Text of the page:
Check the weight (or thickness) of the fleece before you purchase a blanket to make sure it is appropriate for your climate. Particularly with synthetic fleece, the weight of the fleece can significantly affect how warm your new blanket is.
The term “microfleece” can mean a number of things in the world of synthetic fleece. Microfleece is typically the lightest (or thinnest) type of polar fleece. It’s ideal for relaxing in front of the fire or in front of the TV, but it might not be very warm for your bed in the dead of winter.
But beware, because some companies use the term “microfleece” to describe the feel of the fabric. In this instance, microfleece is a smoother variation of fleece (as opposed to synthetic shearling or Berber pile), but it’s also possible that it’s the warmest blanket that company is offering. The recommended uses for the blanket of your choice can be found in the item description, so always read that first.
Which synthetic fleece blankets are thicker than others may not be obvious at first glance. This is due to the fact that the warmth of a polar fleece blanket can be significantly affected by a small change in thickness.
Look for fleece blankets that are rated for extremely cold nights or that have a number (such as 100 or 200) in the name. The step up from microfleece on the synthetic fleece scale is 100, and the next number is 200, which is probably the warmest you’ll see.
What Makes Fleece Warm?
In order to replace the natural wool fabric, fleece was developed. It is a great material option for hats, mittens, gloves, women’s fleece jackets, and blankets because it is warm, lightweight, and low maintenance.
In order to create the thick fabric that we know as fleece, fine polyester fibers are woven into a light fabric, which is then brushed out. One of the coziest and useful materials available is fleece, which has the special properties of retaining heat while remaining breathable.
What Can Cause Fleece to Lose Its Softness?
Fleece is delightfully soft when it is brand new. It almost feels like a hug when you put on a brand-new fleece sweatshirt, which is a sensation we can all relate to. But fleece can lose some of its softness over time.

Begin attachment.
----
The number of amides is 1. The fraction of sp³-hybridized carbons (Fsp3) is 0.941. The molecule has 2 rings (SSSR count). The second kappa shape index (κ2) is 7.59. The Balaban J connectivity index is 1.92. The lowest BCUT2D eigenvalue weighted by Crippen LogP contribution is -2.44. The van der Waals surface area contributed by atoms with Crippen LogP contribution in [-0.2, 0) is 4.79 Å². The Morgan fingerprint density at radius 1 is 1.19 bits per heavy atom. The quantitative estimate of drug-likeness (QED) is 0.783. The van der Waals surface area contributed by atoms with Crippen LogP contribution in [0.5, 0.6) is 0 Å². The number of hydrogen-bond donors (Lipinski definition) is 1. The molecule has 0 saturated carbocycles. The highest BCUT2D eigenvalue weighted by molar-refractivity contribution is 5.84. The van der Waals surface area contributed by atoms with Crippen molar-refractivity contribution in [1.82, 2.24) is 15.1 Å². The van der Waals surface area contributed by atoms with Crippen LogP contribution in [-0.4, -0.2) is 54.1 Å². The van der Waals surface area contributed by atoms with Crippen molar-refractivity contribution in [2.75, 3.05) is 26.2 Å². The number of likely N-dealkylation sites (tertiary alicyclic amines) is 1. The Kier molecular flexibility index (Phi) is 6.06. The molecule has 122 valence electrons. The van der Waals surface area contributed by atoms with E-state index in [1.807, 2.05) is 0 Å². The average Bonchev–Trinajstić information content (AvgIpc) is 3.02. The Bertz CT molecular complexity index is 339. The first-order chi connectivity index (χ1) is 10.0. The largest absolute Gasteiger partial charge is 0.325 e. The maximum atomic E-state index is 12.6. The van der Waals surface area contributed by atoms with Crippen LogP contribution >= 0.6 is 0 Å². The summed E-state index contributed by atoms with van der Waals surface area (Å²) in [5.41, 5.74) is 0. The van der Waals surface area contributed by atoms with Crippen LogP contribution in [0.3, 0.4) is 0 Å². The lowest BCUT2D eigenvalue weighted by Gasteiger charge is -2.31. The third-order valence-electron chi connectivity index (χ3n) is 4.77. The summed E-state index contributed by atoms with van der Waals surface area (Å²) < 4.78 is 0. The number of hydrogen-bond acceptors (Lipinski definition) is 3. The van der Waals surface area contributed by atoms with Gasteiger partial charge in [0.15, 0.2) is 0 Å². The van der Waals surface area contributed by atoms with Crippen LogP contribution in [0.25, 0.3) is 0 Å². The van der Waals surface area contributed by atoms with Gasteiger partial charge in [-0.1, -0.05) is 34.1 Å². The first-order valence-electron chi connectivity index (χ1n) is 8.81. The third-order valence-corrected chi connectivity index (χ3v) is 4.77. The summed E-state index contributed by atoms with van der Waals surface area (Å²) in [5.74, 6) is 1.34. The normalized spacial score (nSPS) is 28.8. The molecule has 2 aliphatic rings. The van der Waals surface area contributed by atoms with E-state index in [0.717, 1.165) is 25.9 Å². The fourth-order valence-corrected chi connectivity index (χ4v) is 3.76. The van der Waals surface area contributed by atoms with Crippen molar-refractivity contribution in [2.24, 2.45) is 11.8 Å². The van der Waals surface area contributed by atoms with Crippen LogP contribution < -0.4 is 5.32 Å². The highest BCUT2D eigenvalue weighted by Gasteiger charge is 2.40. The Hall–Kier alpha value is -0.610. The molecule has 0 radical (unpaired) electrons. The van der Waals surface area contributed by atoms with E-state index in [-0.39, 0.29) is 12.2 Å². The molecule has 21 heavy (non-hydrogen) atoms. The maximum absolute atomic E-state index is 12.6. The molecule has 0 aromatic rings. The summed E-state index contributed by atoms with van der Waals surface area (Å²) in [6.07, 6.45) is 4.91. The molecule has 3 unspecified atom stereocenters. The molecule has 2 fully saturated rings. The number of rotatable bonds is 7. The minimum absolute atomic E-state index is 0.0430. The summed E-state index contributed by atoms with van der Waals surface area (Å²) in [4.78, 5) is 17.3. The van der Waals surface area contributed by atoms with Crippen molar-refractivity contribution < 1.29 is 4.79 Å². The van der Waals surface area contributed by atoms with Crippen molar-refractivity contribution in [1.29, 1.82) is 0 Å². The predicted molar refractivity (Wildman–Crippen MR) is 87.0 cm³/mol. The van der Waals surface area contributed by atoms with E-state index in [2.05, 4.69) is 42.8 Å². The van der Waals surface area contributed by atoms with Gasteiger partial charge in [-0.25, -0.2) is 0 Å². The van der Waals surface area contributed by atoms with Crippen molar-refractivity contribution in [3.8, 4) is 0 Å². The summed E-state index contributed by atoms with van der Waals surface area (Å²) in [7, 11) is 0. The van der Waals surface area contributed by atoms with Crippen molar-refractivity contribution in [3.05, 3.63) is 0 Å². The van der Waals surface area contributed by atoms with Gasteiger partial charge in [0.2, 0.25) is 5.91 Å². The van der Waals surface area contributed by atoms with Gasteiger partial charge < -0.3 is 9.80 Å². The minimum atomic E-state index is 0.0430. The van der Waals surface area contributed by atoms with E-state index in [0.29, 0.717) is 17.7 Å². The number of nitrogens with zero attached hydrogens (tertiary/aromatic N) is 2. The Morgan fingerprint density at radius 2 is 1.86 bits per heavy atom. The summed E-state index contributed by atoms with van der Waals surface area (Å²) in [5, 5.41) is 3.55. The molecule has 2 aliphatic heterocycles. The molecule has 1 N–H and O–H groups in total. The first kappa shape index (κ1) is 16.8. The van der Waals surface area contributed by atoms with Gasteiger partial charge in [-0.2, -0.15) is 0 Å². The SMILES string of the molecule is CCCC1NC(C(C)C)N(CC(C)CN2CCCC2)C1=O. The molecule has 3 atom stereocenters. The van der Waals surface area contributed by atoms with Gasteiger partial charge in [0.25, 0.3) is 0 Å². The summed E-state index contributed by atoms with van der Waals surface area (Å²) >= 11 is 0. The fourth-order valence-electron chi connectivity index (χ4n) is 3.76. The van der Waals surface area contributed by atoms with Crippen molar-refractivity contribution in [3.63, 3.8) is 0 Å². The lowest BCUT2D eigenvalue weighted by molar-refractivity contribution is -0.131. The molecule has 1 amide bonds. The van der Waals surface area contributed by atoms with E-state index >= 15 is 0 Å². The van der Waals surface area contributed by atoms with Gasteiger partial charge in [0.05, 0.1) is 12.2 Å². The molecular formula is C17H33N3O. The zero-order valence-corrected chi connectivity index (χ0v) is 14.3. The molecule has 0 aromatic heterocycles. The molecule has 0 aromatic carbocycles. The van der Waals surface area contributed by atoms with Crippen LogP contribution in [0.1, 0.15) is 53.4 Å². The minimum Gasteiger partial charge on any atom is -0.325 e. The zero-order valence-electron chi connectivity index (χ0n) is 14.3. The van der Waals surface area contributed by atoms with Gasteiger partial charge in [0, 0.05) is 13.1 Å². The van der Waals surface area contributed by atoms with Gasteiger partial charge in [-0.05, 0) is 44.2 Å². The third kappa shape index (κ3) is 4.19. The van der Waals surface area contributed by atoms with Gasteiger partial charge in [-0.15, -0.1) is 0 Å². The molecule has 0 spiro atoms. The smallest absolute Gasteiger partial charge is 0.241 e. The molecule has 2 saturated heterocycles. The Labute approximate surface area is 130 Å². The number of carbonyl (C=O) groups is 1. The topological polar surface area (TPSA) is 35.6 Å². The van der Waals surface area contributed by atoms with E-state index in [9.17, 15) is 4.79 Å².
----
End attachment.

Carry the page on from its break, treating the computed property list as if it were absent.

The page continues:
Your fleece will rub up against the other items if you wash it in the washing machine along with clothing or a blanket that isn’t made of fleece. This friction “scrapes” the fleece and makes it a little less soft each time. The heat from the dryer increases this risk. Too much heat can melt the fibers and cause the fleece to pill and clump.
To keep your fleece as soft as possible, only wash it when necessary. Instead of placing a clean, unstained fleece blanket in the laundry with other non-fleece items like sheets, shake it out, fold it, and bring it out again as needed. If you need to wash your fleece blanket, it is best to do so in cold water with a mild detergent either by itself or only with other fleece items.
Next, hang up the fleece blanket to dry it or tumble dry it on low to remove most of the moisture, then hang it for the final drying. Maintaining that wonderfully soft fleece will take a little more time and care, but it will be worth it in the end.
Conclusion: What is a Fleece Blanket?
Due to its excellent weight-to-insulation ratio, fleece makes an excellent material for blankets. It is light enough to be carried on hiking trips or stowed away without difficulty in a closet, is soft and comfortable, and retains heat well.
The versatility of fleece blankets is what makes them so lovely. With a cup of tea and a good book, you can relax on your fleece throw while wearing your cozy pajamas. In the winter, you can keep a fleece blanket in your car just in case you end up stranded with mechanical issues.
Are Fleece Blankets Good?
Unlike woolen blankets or throws, a fleece number is also reliably easy to care for. It is mostly stain-resistant, machine washable, and dries quickly. Other advantages include being less allergenic than wool and having breathability and moisture-wicking qualities.
Is Fleece Blanket Good for Winter?
Compared to most blankets, fleece is cozier and softer, and it lacks the itchiness that occasionally comes with wool. The warmth and softness of a fleece winter blanket can help soothe you to sleep and keep you sleeping more comfortably throughout a cold night.
Do You Wash Fleece Blankets?
Wash in cold water on gentle, as stronger wash settings may cause knots to form, prolonging the life of your fleece blanket. Detergent should only be used sparingly because too much can cause fibers to stick together and lose some of their softness. Avoid using bleach because it ruins the blanket’s dye and fleece fibers.